This email stuff can take some funny bounces. A friend this morning emails me about an article that I had sent him more than a year ago, he says. I don’t remember it, but I thought, well, let’s see what a search turns up. Turned up these, which should be of general interest. Beyond these, there is Wikipedia on the subject:


China Baffled By ‘Alien’ Pyramid, Pipes & Caves

BEIJING, China — A team of Chinese scientists is to head out to the far west of the country to investigate a mystery pyramid that local legend says is a launch tower left by aliens from space.

Nine scientists will travel this month to probe the origins of the 50-60 meter (165-198 ft) tall structure — dubbed “the ET relics” — in the western province of Qinghai, China’s state-run Xinhua agency said on Wednesday.

The mystery pyramid sits on Mount Baigong, has three caves with triangular openings on its facade and is filled with red-hued pipes leading into the mountain and a nearby salt water lake, Xinhua said.

Rusty iron scraps, pipes and unusually shaped stones are scattered around the inhospitable and largely uninhabited area, it said.

ET theory

A research fellow at a nearby observatory of the Chinese Academy of Social Sciences, Yang Ji, told Xinhua the theory the pyramid was created by extra terrestrials was “understandable and worth looking into.”

“But scientific means must be employed to prove whether or not it is true,” Yang said.

Xinhua has not given any details on the age of the structure, or any other possible explanations for it.

But a study carried out by a local smeltery suggests the pipes are very old, Liu Shaolin, the engineer who carried out the analysis, told Xinhua.

These findings have made the site more mysterious, says Qin Jianwen, a spokesman for the Delingha government.

“Nature is harsh here. There are no residents let alone modern industry in the area, only a few migrant herdsmen to the north of the mountain,” Qin said.

This will be the first time scientists are heading out to study the mysterious site near Delingha City in the depths of the Qaidam Basin, according to sources with the Haixi Mongolian and Tibetan Autonomous Prefecture.

Mysterious Pipes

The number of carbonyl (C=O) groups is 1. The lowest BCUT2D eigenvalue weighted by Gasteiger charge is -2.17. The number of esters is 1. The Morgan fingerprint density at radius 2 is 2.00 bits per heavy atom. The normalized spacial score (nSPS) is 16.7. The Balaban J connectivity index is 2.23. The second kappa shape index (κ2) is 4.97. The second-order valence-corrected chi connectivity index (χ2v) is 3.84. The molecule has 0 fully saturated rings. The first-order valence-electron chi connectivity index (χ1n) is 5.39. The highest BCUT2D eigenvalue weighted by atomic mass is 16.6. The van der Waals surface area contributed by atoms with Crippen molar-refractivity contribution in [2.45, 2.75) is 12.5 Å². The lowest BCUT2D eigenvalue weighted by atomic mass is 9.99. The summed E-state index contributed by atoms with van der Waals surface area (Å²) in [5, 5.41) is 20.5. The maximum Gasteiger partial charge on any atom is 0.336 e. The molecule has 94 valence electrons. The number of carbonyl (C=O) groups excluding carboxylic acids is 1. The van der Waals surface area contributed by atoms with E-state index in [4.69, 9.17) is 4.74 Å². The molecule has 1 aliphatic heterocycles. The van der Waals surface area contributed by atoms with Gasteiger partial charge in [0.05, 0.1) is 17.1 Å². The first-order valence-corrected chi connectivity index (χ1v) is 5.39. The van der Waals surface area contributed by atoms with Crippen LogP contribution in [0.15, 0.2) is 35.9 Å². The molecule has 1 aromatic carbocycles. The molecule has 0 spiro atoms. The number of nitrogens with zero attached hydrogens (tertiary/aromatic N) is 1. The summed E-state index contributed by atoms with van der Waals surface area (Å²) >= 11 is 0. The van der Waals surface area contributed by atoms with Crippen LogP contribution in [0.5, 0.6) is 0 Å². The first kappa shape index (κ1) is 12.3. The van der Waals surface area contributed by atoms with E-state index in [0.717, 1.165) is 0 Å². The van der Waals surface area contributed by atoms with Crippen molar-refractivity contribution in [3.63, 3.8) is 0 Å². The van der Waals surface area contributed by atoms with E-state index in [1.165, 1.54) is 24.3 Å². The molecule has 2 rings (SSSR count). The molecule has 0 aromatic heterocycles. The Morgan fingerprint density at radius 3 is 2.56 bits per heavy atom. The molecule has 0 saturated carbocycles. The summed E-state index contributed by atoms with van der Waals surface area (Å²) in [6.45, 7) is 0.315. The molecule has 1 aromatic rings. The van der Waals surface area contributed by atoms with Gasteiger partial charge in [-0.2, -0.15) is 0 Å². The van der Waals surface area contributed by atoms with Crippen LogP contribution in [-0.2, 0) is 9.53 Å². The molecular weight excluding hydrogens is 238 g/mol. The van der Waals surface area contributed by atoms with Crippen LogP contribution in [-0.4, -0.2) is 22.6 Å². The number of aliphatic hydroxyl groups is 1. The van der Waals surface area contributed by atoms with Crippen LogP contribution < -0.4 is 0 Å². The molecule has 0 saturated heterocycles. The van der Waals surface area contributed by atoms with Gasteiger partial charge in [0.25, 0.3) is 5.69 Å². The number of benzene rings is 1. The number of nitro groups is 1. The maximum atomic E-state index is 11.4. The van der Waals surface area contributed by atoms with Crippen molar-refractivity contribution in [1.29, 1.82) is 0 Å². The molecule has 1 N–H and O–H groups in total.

From English People Daily

The widespread news of mysterious iron pipes at the foot of Mount Baigong, located in the depths of the Qaidam Basin, Qinghai Province of northwest China, has roused concern from related departments.

Some experts believe that these might be relics left behind by extraterrestrial beings (ET), for the site, with its high altitude and thin, crisp air, has long been held as an ideal place to practice astronomy.

Three caves are found at the foot of Mount Baigong. Two of them have collapsed and are inaccessible. The middle one is the biggest, with its floor standing two meters above the ground and its top eight meters above the ground.

This cave is about six meters in depth, a little like a cave dug out by human beings, with pure sand and rock inside.

What is astonishing is inside for there is a half-pipe about 40 centimeters in diameter tilting from the top to the inner end of the cave. Another pipe of the same diameter goes into the earth with only its top visible above the ground.

At the opening of the cave there are a dozen pipes at the diameter between 10 and 40 centimeters run into the mount straightly, showing high fixing technique.

About 80 meters away from the caves is the shimmering Toson Lake, on whose beach 40 meters away, many iron pipes can be found scattered on sands and rocks. They run in the east-west direction with a diameter between 2 and 4.5 centimeters. They are of various strange shapes and the thinnest is like a toothpick, but not blocked inside after years of sand movement.

More strange is that there are also some pipes in the lake, some reaching above water surface and some buried below, with similar shapes and thickness with those on the beach.

The Baigong Pipes- Nature or OOPart?

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 The strange landscape near Mt. Baigong

by Ernie Diaz

We’re all familiar with the concept of modern technology having ancient Chinese analogues. But a 2002 discovery in remote Qinghai province is anachronistic enough to constitute an OOPart. Out-of-place-artifacts are so unusual, or found in such improbable contexts, that mainstream science has no plausible explanation for them.